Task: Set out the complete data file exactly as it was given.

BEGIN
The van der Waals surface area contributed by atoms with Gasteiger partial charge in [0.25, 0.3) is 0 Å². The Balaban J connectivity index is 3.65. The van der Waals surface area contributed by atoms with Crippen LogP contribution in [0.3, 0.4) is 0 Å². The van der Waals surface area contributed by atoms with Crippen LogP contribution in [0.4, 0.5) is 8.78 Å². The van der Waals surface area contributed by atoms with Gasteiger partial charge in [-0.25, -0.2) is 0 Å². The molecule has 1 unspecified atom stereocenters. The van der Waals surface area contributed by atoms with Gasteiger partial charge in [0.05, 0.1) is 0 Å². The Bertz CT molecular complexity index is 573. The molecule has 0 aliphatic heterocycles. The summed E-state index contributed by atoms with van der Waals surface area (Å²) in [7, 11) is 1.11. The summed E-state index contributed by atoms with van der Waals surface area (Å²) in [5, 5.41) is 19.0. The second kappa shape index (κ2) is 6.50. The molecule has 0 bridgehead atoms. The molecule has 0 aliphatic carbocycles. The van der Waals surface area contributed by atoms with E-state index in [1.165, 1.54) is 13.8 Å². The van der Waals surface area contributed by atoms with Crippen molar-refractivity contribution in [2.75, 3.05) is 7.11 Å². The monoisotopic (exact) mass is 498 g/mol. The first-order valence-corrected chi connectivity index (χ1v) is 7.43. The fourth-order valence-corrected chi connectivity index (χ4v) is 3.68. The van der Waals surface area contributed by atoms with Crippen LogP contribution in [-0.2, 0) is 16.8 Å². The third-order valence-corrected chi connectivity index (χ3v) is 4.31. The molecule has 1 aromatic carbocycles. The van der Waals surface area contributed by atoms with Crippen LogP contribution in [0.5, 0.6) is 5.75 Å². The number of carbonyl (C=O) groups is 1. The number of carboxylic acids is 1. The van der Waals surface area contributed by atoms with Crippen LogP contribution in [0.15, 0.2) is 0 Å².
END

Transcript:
The van der Waals surface area contributed by atoms with Gasteiger partial charge in [0.25, 0.3) is 0 Å². The Balaban J connectivity index is 3.65. The van der Waals surface area contributed by atoms with Crippen LogP contribution in [0.3, 0.4) is 0 Å². The van der Waals surface area contributed by atoms with Crippen LogP contribution in [0.4, 0.5) is 8.78 Å². The van der Waals surface area contributed by atoms with Gasteiger partial charge in [-0.25, -0.2) is 0 Å². The molecule has 1 unspecified atom stereocenters. The van der Waals surface area contributed by atoms with Gasteiger partial charge in [0.05, 0.1) is 0 Å². The Bertz CT molecular complexity index is 573. The molecule has 0 aliphatic heterocycles. The summed E-state index contributed by atoms with van der Waals surface area (Å²) in [7, 11) is 1.11. The summed E-state index contributed by atoms with van der Waals surface area (Å²) in [5, 5.41) is 19.0. The second kappa shape index (κ2) is 6.50. The molecule has 0 bridgehead atoms. The molecule has 0 aliphatic carbocycles. The van der Waals surface area contributed by atoms with E-state index in [1.165, 1.54) is 13.8 Å². The van der Waals surface area contributed by atoms with Crippen molar-refractivity contribution in [2.75, 3.05) is 7.11 Å². The monoisotopic (exact) mass is 498 g/mol. The first-order valence-corrected chi connectivity index (χ1v) is 7.43. The fourth-order valence-corrected chi connectivity index (χ4v) is 3.68. The van der Waals surface area contributed by atoms with Crippen LogP contribution in [-0.2, 0) is 16.8 Å². The third-order valence-corrected chi connectivity index (χ3v) is 4.31. The molecule has 1 aromatic carbocycles. The van der Waals surface area contributed by atoms with Crippen LogP contribution in [0.5, 0.6) is 5.75 Å². The number of carbonyl (C=O) groups is 1. The number of carboxylic acids is 1. The van der Waals surface area contributed by atoms with Crippen LogP contribution in [0.15, 0.2) is 0 Å².